Have You Ever Jacked Up A House? SCARY!

I have an deeply-held belief system with regards to old houses:

1) One needs to expect structural issues. 

2) As long as you discover SIX or less structural issues, you are lucky. All is well. The Gods have blessed you.

3) If however you find SEVEN, give the house back to the previous owner. And RUN FOR YOUR LIFE.

After buying the Cross House in 2014 I soon, not surprisingly, started to discover structural issues. One. Then two. Hey, I was calm as this is to be expected. Then three. I started getting nervous. Then four. OK, I am kinda freakin’ out, man. Then five. Panic is now setting in.

But no more. To date, I have not reached nor gone past the vital SIX mark.

Whew. Praise the Lord. Hallelujah.



Standing in the Octagon Bedroom (so named because it has a octagon-shaped tower in the south-west corner) I wondered why there were so many cracks in the plaster walls.

This is an important consideration because if you repair cracks without understanding the underlying cause as to WHY the plaster cracked over time you will, without question, have the cracks reopen.

One thought led to another and with the help of a laser level (a way way way cool & necessary device regarding old houses) it was soon discovered that the bedroom…sagged. An inch-and-a-half in the middle.

An inch-and-a-half may not sound like much but it is. Such a sag is readily obvious, can be discerned walking across the floor, and causes windows to not close properly (or at all).

But why an inch-and-a-half sag?

After some deep thought, and many runs up and down the main stair, the answer was discovered. It made me gasp.


Blueprint-First Floor

You are looking at the parlor of the Cross House, directly below the Octagon Bedroom. Of note is the bay to the left (west). This bay cantilevers off the foundation by about 30-inches. Or, put another way, the bay shoots past the foundation and floats in space. This is actually just fine from an engineering standpoint. The bay is supported by 2×12 floor joists 16-inches on center and all resting on a wonderfully beefy foundation. So what is the problem?


Scan 1

Although your attention is diverted to the pink-circled EEK will you please join me for some background data?


You see the foundation? Then the bay cantilever?

All is structurally good. Had the bay been capped only by a roof all would have been well.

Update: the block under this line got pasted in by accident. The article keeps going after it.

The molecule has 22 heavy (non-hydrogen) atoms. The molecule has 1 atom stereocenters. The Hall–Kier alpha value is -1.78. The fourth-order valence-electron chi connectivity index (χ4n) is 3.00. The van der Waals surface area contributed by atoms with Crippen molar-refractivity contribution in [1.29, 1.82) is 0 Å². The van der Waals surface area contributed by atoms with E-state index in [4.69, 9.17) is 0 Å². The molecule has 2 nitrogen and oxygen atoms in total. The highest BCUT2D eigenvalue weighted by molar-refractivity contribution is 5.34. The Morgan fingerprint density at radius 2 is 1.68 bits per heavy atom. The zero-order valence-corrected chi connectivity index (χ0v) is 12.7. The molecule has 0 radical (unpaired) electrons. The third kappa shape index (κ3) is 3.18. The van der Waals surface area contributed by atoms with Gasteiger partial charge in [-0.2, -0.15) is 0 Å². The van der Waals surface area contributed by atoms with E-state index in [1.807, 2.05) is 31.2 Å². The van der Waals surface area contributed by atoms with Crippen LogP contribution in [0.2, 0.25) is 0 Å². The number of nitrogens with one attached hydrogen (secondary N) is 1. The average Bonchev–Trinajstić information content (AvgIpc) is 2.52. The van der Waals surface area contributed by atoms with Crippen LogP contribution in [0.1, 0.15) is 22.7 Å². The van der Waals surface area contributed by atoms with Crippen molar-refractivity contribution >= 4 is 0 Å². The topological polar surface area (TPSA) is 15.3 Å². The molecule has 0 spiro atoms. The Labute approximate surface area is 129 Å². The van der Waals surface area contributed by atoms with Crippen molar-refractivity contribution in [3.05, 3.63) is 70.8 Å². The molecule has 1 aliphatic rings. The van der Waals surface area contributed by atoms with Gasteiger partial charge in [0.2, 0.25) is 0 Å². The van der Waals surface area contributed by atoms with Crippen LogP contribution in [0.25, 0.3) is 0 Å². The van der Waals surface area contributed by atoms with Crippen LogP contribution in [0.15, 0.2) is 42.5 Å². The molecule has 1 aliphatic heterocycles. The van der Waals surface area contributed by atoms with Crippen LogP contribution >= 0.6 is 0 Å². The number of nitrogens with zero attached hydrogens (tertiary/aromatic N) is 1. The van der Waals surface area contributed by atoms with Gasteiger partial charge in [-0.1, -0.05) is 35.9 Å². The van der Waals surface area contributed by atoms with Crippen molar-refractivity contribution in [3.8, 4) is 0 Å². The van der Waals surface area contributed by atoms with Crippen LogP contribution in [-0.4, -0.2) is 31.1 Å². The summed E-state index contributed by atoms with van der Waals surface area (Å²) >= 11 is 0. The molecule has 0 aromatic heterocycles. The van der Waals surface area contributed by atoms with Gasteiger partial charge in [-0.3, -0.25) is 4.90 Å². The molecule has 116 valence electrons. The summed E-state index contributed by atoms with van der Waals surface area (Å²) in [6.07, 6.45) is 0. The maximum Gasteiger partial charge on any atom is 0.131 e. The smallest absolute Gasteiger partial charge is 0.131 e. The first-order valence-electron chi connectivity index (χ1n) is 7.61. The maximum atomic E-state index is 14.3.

But (scary theme music now) the architect or builder of the Cross House loaded the weight of the second-floor octagon bedroom (very very bad), AND loaded the weight of the massive roof (spectacularly bad) onto the bay cantilever.

As soon as my brain grasped the enormity of what had been wrought in 1894 I grew alarmed. Geez. Wow. And, please excuse my language, but WHAT THE FUCK WERE THEY THINKING?????????????

OK. Now back to the pink EEK. This points to where TWO FLOORS of load were sitting on top of 2×12 floor joists with NO SUPPORT UNDER. This is bad. SO very bad.

And the joists were sitting on top of a cantilever. Oh dear, my heart and mind and nerves just ached.


Scan 2

The solution was steel. S T E E L. What was needed was a big steel beam under the so-not-supported floor joists to hold up all the weight above. The steel beam would rest on new supports at each end, and these vertical supports would sit directly on the beefy foundation.


Hey! What a great idea!

Of course, having a solution is quite a different thing than manifesting the solution, you know, as reality.

We had to:

1) Cut through the floor joists. This of course would make the house collapse…

2) …so we had to temporarily support the upper levels.

3) Then we could cut the joists, insert the steel beam, jack up the sag, install vertical supports to keep the beam in place, remove temporary supports, and with the assistance of divine intervention the house would not collapse and crush us.



You are looking west. We had to remove all the glass windows because they might well have shattered when jacking up everything. Then we had to build a temporary wall outside the bay to keep out cats, squirrels, burglars, and aliens.


In the above image there are three sets of supports. In the foreground there is a temporary beam holding up the floor joists. Behind that is the new steel beam, being supported by really impressive jacks. Then behind that is another temporary beam holding up the rest of the floor joists. Why a triple set of beams? Because we brazenly cut right THROUGH the joists to install the steel beam.